Renee A. Reijo Pera
Professor and Director
Department of Obstetrics and Gynecology
Stanford University School of Medicine
1998 Searle Scholar
Human Germ Cell Development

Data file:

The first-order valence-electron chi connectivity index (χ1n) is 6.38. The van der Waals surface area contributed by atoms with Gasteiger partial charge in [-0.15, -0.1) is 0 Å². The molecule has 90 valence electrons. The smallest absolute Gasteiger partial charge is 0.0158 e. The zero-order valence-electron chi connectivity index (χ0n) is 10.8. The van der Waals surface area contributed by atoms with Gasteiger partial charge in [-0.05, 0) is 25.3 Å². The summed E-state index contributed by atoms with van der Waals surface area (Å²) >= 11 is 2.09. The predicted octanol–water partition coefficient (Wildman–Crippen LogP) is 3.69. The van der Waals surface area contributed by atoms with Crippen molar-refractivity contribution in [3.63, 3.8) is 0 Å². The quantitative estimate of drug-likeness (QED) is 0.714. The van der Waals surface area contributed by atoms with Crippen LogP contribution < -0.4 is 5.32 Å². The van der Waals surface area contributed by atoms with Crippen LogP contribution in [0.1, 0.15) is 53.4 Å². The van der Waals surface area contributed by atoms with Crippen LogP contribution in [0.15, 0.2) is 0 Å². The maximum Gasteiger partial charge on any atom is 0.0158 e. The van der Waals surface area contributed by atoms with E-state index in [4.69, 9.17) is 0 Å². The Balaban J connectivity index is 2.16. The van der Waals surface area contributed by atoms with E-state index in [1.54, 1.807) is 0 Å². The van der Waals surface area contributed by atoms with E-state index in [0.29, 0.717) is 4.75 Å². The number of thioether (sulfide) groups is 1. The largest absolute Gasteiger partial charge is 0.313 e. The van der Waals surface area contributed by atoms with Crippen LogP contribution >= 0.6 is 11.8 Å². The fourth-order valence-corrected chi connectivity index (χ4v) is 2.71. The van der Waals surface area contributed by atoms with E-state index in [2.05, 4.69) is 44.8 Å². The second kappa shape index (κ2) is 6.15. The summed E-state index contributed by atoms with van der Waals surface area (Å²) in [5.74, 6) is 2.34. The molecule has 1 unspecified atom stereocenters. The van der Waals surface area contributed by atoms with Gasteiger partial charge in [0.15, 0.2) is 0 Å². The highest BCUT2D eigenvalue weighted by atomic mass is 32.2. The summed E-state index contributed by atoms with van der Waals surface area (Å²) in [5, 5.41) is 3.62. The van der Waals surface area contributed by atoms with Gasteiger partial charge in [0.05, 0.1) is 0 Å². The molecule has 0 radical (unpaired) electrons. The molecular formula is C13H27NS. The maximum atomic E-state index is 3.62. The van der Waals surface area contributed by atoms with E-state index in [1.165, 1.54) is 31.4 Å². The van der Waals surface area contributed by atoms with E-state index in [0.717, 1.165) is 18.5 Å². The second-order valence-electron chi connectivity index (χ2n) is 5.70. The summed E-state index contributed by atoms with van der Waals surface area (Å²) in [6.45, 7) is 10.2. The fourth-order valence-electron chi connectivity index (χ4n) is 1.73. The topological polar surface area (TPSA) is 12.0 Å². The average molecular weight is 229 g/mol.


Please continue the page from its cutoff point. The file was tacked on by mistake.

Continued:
Infertility is one of the most common health problems in human populations worldwide with 10-15% of all couples being infertile. Approximately one third of infertility cases can be traced to male factors, one third can be traced to female factors and the remaining cases are thought to arise from subfertility of both partners (Hull et al., 1985). The objective of our research is to identify and characterize genes required for human germ cell development using the tools of human genetics and the wealth of phenotypic information that exists in reproductive clinics. Previous work led to the identification and characterization of the human DAZ (Deleted in AZoospermia) genes, a cluster of Y chromosome genes that encode an RNA-binding proteins required for normal fertility in men. Based on several observations from work on the DAZ gene family, we infer that the DAZ genes are likely to be required for allocation and maintenance of the germ cell lineage in humans, as well as, meiosis. We anticipate that defects in many other genes that may map to sex chromosomes or autosomes also contribute to infertility in human populations and that we can identify defects in these genes in clinical populations. We use biochemical, genetic and molecular biological strategies to address questions that include: 1) What is the molecular function of DAZ? It is clear that deletion of the DAZ gene cluster is associated with a severe reduction in germ cell numbers in men, that disruption of a mouse homolog results in prenatal germ cell loss in female and male mice prior to meiosis, that both the human and mouse genes are widely expressed in the earliest recognizable germ cells and precursors, and that spermatogenic defects linked to DAZ deletions are heritable via current techniques widely used in fertility clinics. What is not understood is which proteins and RNA molecules interact with DAZ protein, and by what mechanism DAZ assures that allocation or maintenance of germ cell populations occurs. 2) What other genes, in addition to DAZ, are required for germ cell allocation? What phenotypes are associated with their loss of function? Do they function upstream or downstream of DAZ? We have designed strategies to identify other genes with properties similar to DAZ that are likely required for germ cell allocation, maintenance or meiosis.
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